An unusual read for me because, though i have clearly read it before, i cannot pinpoint when, even within plus or minus five years; was it while i was at UHill? or Loretto maybe? in the UK? Canada? Italy, even? Quite an odd experience, to be so out of touch with when and where previously came across a book; i suppose that it is related to the degree to which i have internalised it, made it a part of my past, as i have with so much of Asimov’s work, both fiction and non-fiction. Very enjoyable, then, to find it at Craft a couple of days ago and reread it straight away When i don’t read him for some time, i tend to forget just how much i enjoy about Asimov’s writing style, and i’m triggered to think about getting and reading more. I may wait, however, until a more propitious time, when i can find (maybe) a set of all the Robot books, or all the Empire, or Foundation, or, ideally, all three in one standard edition, which would greatly appeal to my tidy (compulsive) mind.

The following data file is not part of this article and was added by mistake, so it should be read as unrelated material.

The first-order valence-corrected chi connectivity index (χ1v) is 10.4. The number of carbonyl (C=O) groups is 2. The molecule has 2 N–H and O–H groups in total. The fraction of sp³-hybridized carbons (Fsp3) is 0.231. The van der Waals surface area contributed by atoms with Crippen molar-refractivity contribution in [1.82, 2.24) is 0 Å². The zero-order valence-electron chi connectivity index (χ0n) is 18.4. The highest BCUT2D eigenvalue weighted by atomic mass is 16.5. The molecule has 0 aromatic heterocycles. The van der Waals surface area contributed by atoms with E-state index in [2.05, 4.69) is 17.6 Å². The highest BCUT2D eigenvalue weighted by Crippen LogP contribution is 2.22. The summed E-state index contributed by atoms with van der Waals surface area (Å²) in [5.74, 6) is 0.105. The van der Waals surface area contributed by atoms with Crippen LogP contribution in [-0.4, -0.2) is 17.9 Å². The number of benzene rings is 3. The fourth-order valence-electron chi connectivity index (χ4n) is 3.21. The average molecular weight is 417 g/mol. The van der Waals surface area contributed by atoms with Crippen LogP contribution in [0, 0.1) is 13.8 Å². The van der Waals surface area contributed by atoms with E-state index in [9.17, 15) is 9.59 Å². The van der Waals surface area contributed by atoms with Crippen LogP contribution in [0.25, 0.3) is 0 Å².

Oddly, James Blish’s Star Trek books just about fall into the same category as Asimov’s Caves of Steel, in that i cannot remember just when i read them; i’m pretty sure, however, in this case that it was in Vancouver, perhaps at UHill, or borrowed from the West Point Grey or Dunbar branches of the Vancouver Public Library. I can remember searching for more of them, being excited when i found one, devouring them, though i cannot exactly put a place to any of these memories. Blish was certainly my first introduction to Star Trek; indeed, to this day i’ve probably only seen a half dozen at most of the episodes, and they have been less exciting for me than Blish’s adaptations. These were one of my earlier introductions to science fiction, and they did the job very thoroughly. Rereading this book was just as much of a pleasure as i knew it was going to be when i saw it in Craft the other day and picked it up with no delay. A good choice, that was.